Your baby was born with seven, innate, oral motor reflexes to help facilitate successful mealtimes. All of these reflexes have important roles, but two reflexes are specifically helping you with every feeding during the first four months of your baby’s life.
The root reflex is activated when an infant’s lips and mouth are lightly touched. This causes your baby’s mouth to open. Rooting helps the baby prepare for a bottle or pacifier to enter their oral cavity. Next, the roof of the baby’s mouth is touched, by pacifier or bottle and activates the suck/swallow reflex. During the first four months of your baby’s life, every time you place a bottle into your baby’s mouth, they will begin sucking reflexively.
As liquid moves into the mouth, the tongue immediately moves it to the back of the mouth for swallowing. When babies begin oral feeding they may be uncoordinated as they learn how to suck, swallow and breath. Over time, sucking becomes coordinated with swallowing and breathing, and these synched feeding behaviors will improve allowing your baby to grow and accept more volume. The sucking reflex is important to survival because an infant who can’t suck and coordinate sucking with swallowing and breathing will have difficulty with feeding and gaining weight.
Sucking is not something that disappears, instead it does something neat: it changes. By the time your baby has reached four months of age, his or her sucking reflex will have faded and sucking will transform into a voluntary act rather than a newborn reflex. During this time, your baby is going through a significant, developmental feeding milestone. This means that your baby will no longer automatically suck on objects (i.e. hands, fingers, pacifiers or bottles) unless he or she wants to do so.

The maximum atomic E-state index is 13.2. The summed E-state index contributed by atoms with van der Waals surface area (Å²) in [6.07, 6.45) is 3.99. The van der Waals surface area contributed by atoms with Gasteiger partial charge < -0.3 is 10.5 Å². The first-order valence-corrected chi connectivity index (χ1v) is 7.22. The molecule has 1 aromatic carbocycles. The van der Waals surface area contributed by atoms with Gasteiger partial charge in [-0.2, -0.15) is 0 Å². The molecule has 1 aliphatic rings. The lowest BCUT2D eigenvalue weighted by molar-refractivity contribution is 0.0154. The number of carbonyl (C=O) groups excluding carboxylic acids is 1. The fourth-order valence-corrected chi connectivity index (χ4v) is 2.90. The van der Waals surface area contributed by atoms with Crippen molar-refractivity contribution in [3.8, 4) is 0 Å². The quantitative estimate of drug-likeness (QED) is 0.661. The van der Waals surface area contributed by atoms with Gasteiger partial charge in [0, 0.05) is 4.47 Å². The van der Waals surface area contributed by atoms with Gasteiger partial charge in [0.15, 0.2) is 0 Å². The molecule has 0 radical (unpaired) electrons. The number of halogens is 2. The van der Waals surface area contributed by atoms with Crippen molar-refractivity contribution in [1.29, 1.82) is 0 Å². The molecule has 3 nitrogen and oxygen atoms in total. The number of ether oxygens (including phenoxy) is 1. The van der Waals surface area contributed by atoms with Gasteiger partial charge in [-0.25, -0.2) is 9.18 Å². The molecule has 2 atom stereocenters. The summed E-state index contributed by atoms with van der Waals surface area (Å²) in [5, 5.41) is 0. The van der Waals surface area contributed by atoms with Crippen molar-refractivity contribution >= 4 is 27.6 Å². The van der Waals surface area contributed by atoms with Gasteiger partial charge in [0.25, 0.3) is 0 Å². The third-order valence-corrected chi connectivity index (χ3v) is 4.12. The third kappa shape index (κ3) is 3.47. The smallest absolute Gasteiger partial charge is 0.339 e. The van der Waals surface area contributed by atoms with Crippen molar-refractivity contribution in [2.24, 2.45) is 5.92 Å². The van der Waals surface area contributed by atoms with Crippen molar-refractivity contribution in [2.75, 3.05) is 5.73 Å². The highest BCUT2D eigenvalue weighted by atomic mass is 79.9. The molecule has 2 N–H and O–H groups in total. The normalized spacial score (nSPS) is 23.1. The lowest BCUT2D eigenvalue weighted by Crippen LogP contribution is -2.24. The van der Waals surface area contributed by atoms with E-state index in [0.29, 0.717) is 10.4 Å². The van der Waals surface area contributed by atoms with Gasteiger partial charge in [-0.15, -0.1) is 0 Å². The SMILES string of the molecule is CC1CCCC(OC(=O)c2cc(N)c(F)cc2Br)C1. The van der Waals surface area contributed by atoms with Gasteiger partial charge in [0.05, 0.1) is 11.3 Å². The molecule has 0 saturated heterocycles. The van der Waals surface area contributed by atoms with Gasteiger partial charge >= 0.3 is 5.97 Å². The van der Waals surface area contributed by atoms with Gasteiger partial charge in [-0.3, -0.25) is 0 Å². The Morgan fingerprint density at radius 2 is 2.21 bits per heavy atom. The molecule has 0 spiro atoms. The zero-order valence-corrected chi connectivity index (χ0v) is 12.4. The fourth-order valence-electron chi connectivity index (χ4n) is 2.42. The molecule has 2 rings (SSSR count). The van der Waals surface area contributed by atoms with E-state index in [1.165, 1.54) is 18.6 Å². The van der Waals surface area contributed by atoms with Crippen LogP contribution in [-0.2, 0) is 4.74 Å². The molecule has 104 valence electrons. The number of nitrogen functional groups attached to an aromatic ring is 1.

Parents often mistake a sudden increase in bottle refusals as a sign that baby’s no longer want the bottle or are ready to begin solid foods. This is not the case. Instead, your baby is growing and developing into a little person that already wants to be busy. In addition to this feeding milestone, your baby has reached new social and emotional milestones and wants to interact with you and play. Your baby has reached communication milestones and wants to babble with you. Your baby’s cognitive development is creating your baby’s desire to watch faces and respond to the environment and physically, your baby can hold their head steady, possibly even roll over, hold and shake toys. All of these milestones are distracting your baby from successful feedings.
You can sail through this developmental feeding milestone by remaining consistent in your feeding routine. Keep your baby on a reliable feeding schedule and keep your environment calm around mealtimes to help your baby stay focused. You can use your baby’s natural desire to watch your face to reward your baby with lots of smiles and silly faces for good feeding.
Newborn instincts are innately designed with the main goal to help them transition from the womb into the world and survive. Once you’ve reached this milestone, you can be proud that your baby’s newborn reflexes helped them do just that during those first crucial months.
Cindy is a Medical Speech Language Pathologist in the NICU, and a Certified Lactation Counselor. She has advanced clinical experiences in pediatric dysphagia (feeding & swallowing disorders). To help parents with her expertise, she founded Chew Chew Mama, LLC where she provides individualized therapy services for behavioral feeding disorders of newborns and young children.